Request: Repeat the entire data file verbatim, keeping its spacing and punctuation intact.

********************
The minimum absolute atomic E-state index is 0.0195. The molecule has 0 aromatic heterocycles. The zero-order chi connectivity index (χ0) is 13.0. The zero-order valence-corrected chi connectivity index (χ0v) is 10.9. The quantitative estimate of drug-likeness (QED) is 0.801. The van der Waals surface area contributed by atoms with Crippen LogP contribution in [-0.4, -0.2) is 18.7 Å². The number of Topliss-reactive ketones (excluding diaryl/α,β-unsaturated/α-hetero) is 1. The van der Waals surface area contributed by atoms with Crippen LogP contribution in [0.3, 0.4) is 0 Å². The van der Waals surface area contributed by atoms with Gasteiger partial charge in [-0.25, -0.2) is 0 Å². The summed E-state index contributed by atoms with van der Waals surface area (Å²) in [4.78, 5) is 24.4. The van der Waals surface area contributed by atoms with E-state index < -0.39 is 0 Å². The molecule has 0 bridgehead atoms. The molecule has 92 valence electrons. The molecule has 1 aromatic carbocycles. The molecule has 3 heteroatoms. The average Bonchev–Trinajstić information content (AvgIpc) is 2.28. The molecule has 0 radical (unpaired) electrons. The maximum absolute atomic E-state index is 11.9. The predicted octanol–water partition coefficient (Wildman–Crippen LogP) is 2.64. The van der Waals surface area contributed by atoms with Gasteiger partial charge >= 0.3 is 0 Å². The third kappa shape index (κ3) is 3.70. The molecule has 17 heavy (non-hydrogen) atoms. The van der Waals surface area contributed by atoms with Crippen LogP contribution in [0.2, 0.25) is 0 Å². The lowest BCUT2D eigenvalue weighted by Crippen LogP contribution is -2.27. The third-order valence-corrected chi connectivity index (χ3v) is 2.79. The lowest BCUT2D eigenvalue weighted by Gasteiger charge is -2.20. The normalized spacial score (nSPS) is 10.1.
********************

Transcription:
The minimum absolute atomic E-state index is 0.0195. The molecule has 0 aromatic heterocycles. The zero-order chi connectivity index (χ0) is 13.0. The zero-order valence-corrected chi connectivity index (χ0v) is 10.9. The quantitative estimate of drug-likeness (QED) is 0.801. The van der Waals surface area contributed by atoms with Crippen LogP contribution in [-0.4, -0.2) is 18.7 Å². The number of Topliss-reactive ketones (excluding diaryl/α,β-unsaturated/α-hetero) is 1. The van der Waals surface area contributed by atoms with Crippen LogP contribution in [0.3, 0.4) is 0 Å². The van der Waals surface area contributed by atoms with Gasteiger partial charge in [-0.25, -0.2) is 0 Å². The summed E-state index contributed by atoms with van der Waals surface area (Å²) in [4.78, 5) is 24.4. The van der Waals surface area contributed by atoms with E-state index < -0.39 is 0 Å². The molecule has 0 bridgehead atoms. The molecule has 92 valence electrons. The molecule has 1 aromatic carbocycles. The molecule has 3 heteroatoms. The average Bonchev–Trinajstić information content (AvgIpc) is 2.28. The molecule has 0 radical (unpaired) electrons. The maximum absolute atomic E-state index is 11.9. The predicted octanol–water partition coefficient (Wildman–Crippen LogP) is 2.64. The van der Waals surface area contributed by atoms with Gasteiger partial charge >= 0.3 is 0 Å². The third kappa shape index (κ3) is 3.70. The molecule has 17 heavy (non-hydrogen) atoms. The van der Waals surface area contributed by atoms with Crippen LogP contribution in [0.2, 0.25) is 0 Å². The lowest BCUT2D eigenvalue weighted by Crippen LogP contribution is -2.27. The third-order valence-corrected chi connectivity index (χ3v) is 2.79. The lowest BCUT2D eigenvalue weighted by Gasteiger charge is -2.20. The normalized spacial score (nSPS) is 10.1.